I am just doing some research on the saddlepoint approximation and before I delved to deep into actually applying the approximation method, I was just curious as to why it is in fact called a saddlepoint approximation. I know that a saddlepoint in calculus is a point that can be a maximum or a minimum depending on the direction that you are looking at the graph, but I wasn't sure how this had anything to do with the technique. Thanks!


As you probably know, the saddlepoint method (also known as or stationary phase method or method of steepest descent) used for computing integrals of the form

$$ I = \int_{\gamma} f\left(z\right) e^{\lambda g\left(z\right)}dz, \qquad z \in \mathbb C, \qquad 0 \ll \lambda \in \mathbb R%, \qquad \gamma \quad \text{ is a contour }. $$

over a contour $\gamma$ in the complex plane, where both $f$ and $g$ are analytic functions. It is essentially the same as Laplace's method but modified for taking integrals over complex plane.

The idea of the method is to deform contour $\gamma$ in a way that it passes through a saddle point $z_0$ of function $g(z)$, so that at this point function $g$ has a maximum if you move along direction of steepest descend. Recall that analytic functions do not have minima or maxima, but only saddle-points in the domain of analyticity, and that the value of a contour integral of an analytical function does not change if you deform contour continuously. Since real constant $\lambda\gg 0$ is supposed to be large, it determines range of magnitude of integrand in the vicinity of saddle-point $z_0$. Thus, deforming $C$ in a way so that it passes through the $z_0$ in the direction of steepest descent we can ensure that the integrand will be decreasing in magnitude nearly as quickly as possible.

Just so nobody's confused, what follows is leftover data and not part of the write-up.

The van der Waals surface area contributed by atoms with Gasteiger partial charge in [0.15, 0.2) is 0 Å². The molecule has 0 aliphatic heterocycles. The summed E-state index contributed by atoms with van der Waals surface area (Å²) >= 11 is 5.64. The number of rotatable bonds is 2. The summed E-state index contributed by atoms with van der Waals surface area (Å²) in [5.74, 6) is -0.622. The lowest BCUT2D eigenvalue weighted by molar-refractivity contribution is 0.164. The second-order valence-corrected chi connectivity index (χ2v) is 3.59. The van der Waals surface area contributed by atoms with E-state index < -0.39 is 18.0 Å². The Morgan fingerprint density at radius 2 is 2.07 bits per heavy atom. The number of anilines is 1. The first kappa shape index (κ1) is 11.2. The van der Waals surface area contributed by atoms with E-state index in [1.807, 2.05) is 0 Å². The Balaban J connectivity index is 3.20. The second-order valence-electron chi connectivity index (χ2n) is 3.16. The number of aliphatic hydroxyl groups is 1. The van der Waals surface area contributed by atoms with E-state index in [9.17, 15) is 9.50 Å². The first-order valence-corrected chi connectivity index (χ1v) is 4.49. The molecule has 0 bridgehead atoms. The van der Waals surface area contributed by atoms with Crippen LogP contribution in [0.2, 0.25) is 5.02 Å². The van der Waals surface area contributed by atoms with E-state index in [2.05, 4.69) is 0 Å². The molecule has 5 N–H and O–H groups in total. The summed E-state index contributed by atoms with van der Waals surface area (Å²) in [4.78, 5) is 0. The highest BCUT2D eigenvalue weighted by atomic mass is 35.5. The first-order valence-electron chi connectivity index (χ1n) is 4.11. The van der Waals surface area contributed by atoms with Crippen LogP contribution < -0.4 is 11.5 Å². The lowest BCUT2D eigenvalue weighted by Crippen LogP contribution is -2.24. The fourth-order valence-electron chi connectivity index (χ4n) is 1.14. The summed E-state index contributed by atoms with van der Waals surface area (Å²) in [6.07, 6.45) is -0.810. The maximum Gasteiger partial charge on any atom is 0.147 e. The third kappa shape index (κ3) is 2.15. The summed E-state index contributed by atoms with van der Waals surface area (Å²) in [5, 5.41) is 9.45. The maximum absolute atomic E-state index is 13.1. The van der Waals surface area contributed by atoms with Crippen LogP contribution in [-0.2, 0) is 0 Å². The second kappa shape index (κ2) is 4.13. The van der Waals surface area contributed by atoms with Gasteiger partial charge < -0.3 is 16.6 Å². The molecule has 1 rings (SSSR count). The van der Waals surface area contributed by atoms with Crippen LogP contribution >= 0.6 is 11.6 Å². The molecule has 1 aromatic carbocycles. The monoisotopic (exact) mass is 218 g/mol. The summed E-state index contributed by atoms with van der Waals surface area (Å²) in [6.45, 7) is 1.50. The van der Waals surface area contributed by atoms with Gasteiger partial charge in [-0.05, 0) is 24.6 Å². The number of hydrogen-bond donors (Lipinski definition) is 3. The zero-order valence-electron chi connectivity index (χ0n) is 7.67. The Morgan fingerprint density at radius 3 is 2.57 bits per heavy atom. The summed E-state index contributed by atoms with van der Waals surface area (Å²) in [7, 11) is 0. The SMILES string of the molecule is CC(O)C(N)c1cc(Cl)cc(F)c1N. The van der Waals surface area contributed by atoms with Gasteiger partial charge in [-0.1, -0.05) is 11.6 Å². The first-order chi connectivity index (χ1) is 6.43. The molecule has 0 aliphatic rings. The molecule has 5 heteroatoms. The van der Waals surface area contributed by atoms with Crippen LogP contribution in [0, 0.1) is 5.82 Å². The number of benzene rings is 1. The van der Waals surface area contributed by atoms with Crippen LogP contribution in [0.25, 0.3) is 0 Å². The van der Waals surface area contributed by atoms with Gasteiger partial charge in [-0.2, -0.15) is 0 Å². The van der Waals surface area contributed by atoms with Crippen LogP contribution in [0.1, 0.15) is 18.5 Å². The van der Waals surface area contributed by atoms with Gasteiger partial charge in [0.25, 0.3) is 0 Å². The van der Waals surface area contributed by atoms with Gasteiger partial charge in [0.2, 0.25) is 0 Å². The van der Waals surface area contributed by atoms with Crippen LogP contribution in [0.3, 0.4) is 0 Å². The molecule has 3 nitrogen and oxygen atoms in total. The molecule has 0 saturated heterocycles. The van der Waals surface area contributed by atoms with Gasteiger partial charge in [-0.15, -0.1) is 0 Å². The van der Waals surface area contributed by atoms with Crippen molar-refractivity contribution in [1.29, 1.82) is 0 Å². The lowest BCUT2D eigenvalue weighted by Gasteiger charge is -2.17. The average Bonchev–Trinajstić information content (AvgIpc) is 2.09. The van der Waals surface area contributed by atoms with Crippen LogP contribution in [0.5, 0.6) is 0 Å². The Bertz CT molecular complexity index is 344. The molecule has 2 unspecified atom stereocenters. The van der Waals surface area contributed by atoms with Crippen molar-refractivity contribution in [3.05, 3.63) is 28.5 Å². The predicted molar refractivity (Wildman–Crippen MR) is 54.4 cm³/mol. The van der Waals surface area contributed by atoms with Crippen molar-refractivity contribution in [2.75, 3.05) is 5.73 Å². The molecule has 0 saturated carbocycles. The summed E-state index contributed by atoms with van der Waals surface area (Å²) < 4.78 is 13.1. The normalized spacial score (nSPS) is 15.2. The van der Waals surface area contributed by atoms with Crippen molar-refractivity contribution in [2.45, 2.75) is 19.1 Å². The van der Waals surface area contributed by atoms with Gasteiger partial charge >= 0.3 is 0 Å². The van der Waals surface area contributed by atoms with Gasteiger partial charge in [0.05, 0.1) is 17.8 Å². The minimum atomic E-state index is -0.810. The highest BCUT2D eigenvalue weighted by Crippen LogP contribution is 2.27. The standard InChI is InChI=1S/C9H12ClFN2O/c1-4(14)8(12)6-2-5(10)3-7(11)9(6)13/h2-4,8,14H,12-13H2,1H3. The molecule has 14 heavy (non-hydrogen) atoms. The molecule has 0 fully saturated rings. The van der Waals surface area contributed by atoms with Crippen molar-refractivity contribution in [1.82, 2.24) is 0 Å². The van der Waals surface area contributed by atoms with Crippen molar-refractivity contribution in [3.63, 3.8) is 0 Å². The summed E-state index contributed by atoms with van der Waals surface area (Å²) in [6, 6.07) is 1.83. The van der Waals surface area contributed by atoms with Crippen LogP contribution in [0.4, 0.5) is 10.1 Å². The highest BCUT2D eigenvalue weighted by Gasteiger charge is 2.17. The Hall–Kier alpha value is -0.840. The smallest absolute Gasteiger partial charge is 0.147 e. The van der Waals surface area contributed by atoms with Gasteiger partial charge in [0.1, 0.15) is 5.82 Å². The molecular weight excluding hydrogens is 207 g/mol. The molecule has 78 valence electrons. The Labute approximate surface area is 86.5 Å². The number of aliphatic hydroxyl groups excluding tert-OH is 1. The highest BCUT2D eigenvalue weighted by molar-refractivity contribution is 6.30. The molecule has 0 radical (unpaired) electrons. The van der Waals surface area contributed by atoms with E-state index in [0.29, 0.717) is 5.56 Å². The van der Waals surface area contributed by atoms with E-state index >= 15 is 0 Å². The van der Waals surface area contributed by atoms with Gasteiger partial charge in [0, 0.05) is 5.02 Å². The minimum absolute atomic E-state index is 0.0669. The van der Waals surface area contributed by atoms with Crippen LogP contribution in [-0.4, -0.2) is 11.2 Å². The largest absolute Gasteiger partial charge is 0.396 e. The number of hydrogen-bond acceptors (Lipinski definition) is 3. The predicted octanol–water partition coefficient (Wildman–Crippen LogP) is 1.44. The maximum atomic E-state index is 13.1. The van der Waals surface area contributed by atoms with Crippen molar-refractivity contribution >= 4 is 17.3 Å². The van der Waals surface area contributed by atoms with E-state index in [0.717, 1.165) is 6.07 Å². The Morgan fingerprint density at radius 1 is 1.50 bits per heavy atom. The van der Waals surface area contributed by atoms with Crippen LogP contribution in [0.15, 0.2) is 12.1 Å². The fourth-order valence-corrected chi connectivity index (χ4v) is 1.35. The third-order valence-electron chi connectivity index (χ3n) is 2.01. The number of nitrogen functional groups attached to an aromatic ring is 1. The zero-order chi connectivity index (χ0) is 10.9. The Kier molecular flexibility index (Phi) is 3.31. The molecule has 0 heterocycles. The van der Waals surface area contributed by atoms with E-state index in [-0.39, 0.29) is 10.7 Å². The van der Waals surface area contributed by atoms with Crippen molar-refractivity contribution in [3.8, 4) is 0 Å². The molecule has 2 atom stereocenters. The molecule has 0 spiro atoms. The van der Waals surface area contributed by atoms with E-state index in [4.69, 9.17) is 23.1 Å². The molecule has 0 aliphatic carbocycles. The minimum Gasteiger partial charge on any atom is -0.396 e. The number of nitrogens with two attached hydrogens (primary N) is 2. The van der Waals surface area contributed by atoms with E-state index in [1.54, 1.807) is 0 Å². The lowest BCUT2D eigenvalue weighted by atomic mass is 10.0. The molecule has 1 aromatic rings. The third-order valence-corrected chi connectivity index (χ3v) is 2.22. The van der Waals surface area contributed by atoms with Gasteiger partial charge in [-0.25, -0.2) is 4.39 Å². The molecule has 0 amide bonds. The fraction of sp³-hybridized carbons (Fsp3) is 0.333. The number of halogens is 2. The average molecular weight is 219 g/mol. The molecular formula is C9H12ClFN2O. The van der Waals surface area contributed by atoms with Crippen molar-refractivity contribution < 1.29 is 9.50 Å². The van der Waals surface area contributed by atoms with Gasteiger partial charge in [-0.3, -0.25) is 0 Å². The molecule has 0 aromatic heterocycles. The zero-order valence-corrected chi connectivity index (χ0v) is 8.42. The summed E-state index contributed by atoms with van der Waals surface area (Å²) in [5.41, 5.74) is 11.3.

To summarize, the reason the it is called "saddle point method" is because finding saddle points is the crucial step in the algorithm:

  1. Write integral in the form $\displaystyle\qquad I\left(\lambda\right) = \int_{\gamma}f\left(z\right)e^{\lambda g\left(z\right)}dz$.

  2. Since the exponent determines behavior of $\,I(\lambda)$ as $\lambda\to\infty,\,$ investigate $g(z)$ in a following way:

    • find saddle point(s) of $g \iff$ find all points where $g'(z)=0$ (since $g$ is analytic)
    • construct paths of steepest descent
  3. Deform $\gamma$ to match path of steepest descent.

  4. Obtain asymptotical approximation of the integral $I(\lambda)$ using Laplace's Method.


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